adherence to dual guideline-recommended cardiovascular medications, defined as a PDC of ≥ 80% based on pharmacy dispensing data for both lipid-lowering and antihypertensive medications.

  3. iii.

    concurrent attainment of Australian guideline-recommended blood pressure and fasting LDL cholesterol targets, defined as ≤ 130/80 mmHg for people with CVD, diabetes or albuminuria and ≤ 140/90 mmHg for all others, and LDL-cholesterol < 2.0 mmol/l.

These associations were also investigated for a GPMP review instead of an initial GPMP receipt. Blood pressure and LDL targets reflect National Vascular Disease Prevention Alliance guidelines used within the CONNECT RCT [17].

Statistical analyses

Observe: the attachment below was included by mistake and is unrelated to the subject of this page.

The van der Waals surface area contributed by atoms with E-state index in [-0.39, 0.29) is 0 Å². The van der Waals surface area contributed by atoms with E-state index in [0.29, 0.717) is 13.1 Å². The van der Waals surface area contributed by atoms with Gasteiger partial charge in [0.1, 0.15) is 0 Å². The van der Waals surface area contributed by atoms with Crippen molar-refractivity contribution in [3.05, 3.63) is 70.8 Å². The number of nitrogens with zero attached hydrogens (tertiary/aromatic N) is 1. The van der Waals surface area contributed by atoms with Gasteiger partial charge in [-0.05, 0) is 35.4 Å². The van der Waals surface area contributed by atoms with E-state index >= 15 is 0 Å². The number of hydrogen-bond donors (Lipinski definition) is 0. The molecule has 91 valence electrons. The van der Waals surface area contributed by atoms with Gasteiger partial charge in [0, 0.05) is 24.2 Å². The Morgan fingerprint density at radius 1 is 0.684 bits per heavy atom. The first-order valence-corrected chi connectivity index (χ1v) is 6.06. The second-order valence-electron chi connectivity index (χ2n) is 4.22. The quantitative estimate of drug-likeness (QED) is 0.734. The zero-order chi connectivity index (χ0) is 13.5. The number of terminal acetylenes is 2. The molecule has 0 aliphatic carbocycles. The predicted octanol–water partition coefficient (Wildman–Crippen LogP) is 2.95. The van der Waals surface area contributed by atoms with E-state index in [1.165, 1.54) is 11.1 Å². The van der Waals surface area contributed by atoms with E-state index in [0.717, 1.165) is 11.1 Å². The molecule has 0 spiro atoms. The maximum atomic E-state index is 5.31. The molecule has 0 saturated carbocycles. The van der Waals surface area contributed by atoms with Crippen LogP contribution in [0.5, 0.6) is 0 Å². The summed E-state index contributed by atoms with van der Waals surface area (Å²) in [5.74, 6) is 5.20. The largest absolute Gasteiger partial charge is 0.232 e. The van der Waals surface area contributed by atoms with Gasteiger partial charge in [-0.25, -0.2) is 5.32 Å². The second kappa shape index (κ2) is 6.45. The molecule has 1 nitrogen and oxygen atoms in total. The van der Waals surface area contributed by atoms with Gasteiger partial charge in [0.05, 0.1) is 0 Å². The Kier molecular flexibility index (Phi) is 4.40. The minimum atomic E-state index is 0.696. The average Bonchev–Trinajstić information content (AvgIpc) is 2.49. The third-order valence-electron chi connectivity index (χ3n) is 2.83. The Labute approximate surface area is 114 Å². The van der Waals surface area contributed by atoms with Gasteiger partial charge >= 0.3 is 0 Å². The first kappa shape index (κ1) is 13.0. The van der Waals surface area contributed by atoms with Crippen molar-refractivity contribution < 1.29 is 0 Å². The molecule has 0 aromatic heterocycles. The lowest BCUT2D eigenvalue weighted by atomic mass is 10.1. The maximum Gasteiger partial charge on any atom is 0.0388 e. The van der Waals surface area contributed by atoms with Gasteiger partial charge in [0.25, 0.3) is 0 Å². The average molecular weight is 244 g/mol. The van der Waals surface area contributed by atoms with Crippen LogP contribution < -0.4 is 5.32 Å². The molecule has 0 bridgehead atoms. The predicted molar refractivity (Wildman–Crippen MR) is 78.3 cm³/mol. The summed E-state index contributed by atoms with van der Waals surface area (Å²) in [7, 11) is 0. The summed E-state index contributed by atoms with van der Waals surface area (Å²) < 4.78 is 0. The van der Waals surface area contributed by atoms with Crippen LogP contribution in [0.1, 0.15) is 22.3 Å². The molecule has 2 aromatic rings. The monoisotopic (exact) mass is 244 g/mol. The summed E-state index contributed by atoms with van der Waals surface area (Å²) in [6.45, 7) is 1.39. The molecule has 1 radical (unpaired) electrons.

Variable selection from the total list of 74 variables was conducted on the basis of a priori clinical relevance and boosted regression tree (BRT) models [18]. A priori variables, selected from review of literature and expert clinician input, included sex, age, education level, income, attainment of clinical targets (when studying medication adherence), medication adherence (when studying attainment of clinical targets), and ten comorbidities (atrial fibrillation, coronary heart disease, chronic kidney disease, chronic obstructive pulmonary disease, heart failure, peripheral vascular disease, stroke, diabetes, depression, and asthma). Three BRT models were developed to quantify the influence of variables used to distinguish the groups with and without a GPMP for the three outcomes of interest. Variables were ranked in order of relative influence and the topmost variables were included in the multivariable regression. Highly correlated variables were removed or interchanged based on the BRT rankings. Multivariable regression was performed using this final subset of variables and practice level random effect. Three additional multivariable models were created using GPMP review instead of GPMP receipt, and retaining the same variables for comparative purposes. Categorical exposure variables were modelled using linear terms and their effects illustrated using forest plots of the odds ratios and 95% confidence intervals displayed with density strips [19].